Mudslide rings alarm bells

2017-08-20 06:02
Officials wait beside graves dug for hundreds of mudslide victims at the Waterloo cemetery near Freetown, Sierra Leone, on Thursday. Picture: Anadolu Agency / Getty Images

Officials wait beside graves dug for hundreds of mudslide victims at the Waterloo cemetery near Freetown, Sierra Leone, on Thursday. Picture: Anadolu Agency / Getty Images

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A mudslide that devastated Sierra Leone’s capital Freetown this week, so far killing 461 people and leaving more than 3 000 homeless, has raised questions about deforestation, urban planning and disaster preparedness by that country’s government.

On August 14, a mudslide killed hundreds on the outskirts of Freetown, sweeping away homes and leaving residents desperate for news of missing family members.

Aid agencies have warned that there was a risk of waterborne diseases such as cholera and typhoid spreading as more flooding was expected.

A local state of emergency has been declared. Satellite images show extensive damage, with hundreds of buildings destroyed.

Meanwhile, the Red Cross claimed it was struggling to excavate families buried deep in the mud that engulfed their homes.

Large-scale burials began yesterday as an estimated 600 people remain missing.

People continued to search through tons of mud and debris amid the remains of mangled buildings.

Rescue officials in Sierra Leone warned that the chances of finding survivors in the debris of this week’s mudslides were “getting smaller every day”, as bereaved and homeless survivors faced the magnitude of all they have lost.

The government also warned residents to evacuate an area near a mountainside where a large crack had opened.

Rainfall remains in the forecast for the coming days, slowing recovery efforts and bringing the threat of further mudslides.

Zuliatu Cooper, the deputy minister of health and sanitation of Sierra Leone, told AP that the government’s main focus was getting people away from areas still under threat.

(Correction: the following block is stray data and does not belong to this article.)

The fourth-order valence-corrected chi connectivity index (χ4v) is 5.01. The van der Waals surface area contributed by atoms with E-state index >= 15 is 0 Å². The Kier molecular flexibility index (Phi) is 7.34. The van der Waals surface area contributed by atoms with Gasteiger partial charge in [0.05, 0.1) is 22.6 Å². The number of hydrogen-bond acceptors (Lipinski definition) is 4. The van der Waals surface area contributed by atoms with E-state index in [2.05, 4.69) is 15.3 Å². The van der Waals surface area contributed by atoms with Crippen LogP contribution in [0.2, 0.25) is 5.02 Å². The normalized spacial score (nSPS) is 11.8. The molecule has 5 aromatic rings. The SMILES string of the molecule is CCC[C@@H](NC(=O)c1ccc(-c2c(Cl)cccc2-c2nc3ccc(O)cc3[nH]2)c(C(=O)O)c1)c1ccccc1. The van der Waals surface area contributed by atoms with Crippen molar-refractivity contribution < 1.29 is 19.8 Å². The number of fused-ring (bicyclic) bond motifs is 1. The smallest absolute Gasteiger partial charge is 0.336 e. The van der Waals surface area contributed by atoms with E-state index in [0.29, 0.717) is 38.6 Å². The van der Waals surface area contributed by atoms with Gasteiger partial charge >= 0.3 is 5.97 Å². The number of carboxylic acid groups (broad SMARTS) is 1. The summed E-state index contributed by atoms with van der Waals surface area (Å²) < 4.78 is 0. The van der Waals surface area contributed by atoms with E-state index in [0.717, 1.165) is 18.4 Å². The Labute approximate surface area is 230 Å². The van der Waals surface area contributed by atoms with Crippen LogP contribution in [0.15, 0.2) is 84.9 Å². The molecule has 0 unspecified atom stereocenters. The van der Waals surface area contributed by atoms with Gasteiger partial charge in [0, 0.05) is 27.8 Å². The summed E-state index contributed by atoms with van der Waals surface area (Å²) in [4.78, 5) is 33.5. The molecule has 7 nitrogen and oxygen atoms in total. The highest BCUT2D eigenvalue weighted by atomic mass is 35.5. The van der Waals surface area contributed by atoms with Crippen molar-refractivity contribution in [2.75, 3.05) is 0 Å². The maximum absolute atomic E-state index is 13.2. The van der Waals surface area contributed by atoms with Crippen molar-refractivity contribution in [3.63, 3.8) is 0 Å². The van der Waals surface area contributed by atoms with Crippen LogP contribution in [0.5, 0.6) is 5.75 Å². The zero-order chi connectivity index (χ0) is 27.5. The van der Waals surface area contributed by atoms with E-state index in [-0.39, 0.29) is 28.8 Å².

“The rains are still pending and there is a possibility that we will have another incident,” he said, adding that some parts of the capital were without clean drinking water because of damage to pipelines.

Malaria was also a concern, as many of the estimated 3 000 homeless people were sleeping without mosquito nets.

"An annual occurrence"

Joseph Macarthy, co-director of the Sierra Leone Urban Research Centre, told the Thomson Reuters Foundation that the major cause of mudslides and flooding was the “chaotic development” caused by the rapid urbanisation of Freetown.

“Deforestation has become at the order of the day with people grabbing any available land for housing, since land is limited and hard to access, especially for the poor and middle-income groups,” he said, adding that town planning was almost nonexistent in the city, with housing development taking place without recourse to planning.

Briama Koroma, also co-director of the Sierra Leone Urban Research Centre, said the tragedy could have been avoided if the government had listened to campaigners.

Civil society groups have repeatedly warned that houses are being built illegally in areas that contribute to the risk of flooding.

Makmid Kamara, Amnesty International’s deputy director of global issues, said while flooding was a natural disaster, the scale of the human tragedy in Freetown was, sadly, very much man-made.

“Devastating floods are now an annual occurrence in Freetown.

"The authorities should have learnt lessons from previous incidents and put in place systems to prevent, or at least minimise, the consequences of these disasters,” he said.

Kamara said millions of Sierra Leoneans are living in dangerously vulnerable homes owing to a lack of regulation and insufficient consideration for minimum standards and environmental laws.

“The right to adequate housing under international law requires that every home be ‘habitable’, which includes providing protections against disasters such as this,” he said.

Jamie Hitcher, policy researcher at the Africa Research Institute, said the devastation could be greatly reduced if the government were to show commitment “financially and politically” to addressing well-documented underlying urban management issues such as waste management, deforestation, the provision of housing and spatial planning.

“For too long, decisions regarding the management of the city have been driven by political calculations, to the detriment of most residents.

"Solving urban challenges is less about identifying what they are, but mobilising the political will to act,” he said.

At least 122 of the victims are children, and a similar number have been orphaned by the disaster, the aid group Save the Children said.

Sayo Jalloh, who lost a son, a brother and 15 other family members, has been too numb to mourn.

At a camp for those made homeless in the hard-hit Regent neighbourhood, she has been having trouble sleeping and pleads with her traumatised daughter to eat.

“I just keep wondering why I don’t see them or even dream about them,” she said of her lost relatives.

“It just seems like when someone has travelled. I can’t even locate the house where I used to live, other than to just point at the area.”
Staff reporter, Reuters, AFP

Read more on:    sierra leone

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